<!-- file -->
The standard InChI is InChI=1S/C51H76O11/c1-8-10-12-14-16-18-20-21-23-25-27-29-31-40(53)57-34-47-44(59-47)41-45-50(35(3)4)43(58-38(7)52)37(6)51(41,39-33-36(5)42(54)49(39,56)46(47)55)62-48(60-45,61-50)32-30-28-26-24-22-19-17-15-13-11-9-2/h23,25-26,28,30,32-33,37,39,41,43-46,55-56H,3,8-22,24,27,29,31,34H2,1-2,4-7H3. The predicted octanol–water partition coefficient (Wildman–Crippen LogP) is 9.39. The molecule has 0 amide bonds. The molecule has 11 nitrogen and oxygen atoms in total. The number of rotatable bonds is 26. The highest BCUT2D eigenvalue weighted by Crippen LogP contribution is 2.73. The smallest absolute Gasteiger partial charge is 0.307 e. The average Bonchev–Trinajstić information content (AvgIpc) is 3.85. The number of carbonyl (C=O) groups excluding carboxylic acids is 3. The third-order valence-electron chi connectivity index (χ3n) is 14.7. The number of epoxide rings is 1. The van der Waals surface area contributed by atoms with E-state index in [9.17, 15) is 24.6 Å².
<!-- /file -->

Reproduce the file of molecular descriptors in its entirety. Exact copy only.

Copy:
The standard InChI is InChI=1S/C51H76O11/c1-8-10-12-14-16-18-20-21-23-25-27-29-31-40(53)57-34-47-44(59-47)41-45-50(35(3)4)43(58-38(7)52)37(6)51(41,39-33-36(5)42(54)49(39,56)46(47)55)62-48(60-45,61-50)32-30-28-26-24-22-19-17-15-13-11-9-2/h23,25-26,28,30,32-33,37,39,41,43-46,55-56H,3,8-22,24,27,29,31,34H2,1-2,4-7H3. The predicted octanol–water partition coefficient (Wildman–Crippen LogP) is 9.39. The molecule has 0 amide bonds. The molecule has 11 nitrogen and oxygen atoms in total. The number of rotatable bonds is 26. The highest BCUT2D eigenvalue weighted by Crippen LogP contribution is 2.73. The smallest absolute Gasteiger partial charge is 0.307 e. The average Bonchev–Trinajstić information content (AvgIpc) is 3.85. The number of carbonyl (C=O) groups excluding carboxylic acids is 3. The third-order valence-electron chi connectivity index (χ3n) is 14.7. The number of epoxide rings is 1. The van der Waals surface area contributed by atoms with E-state index in [9.17, 15) is 24.6 Å².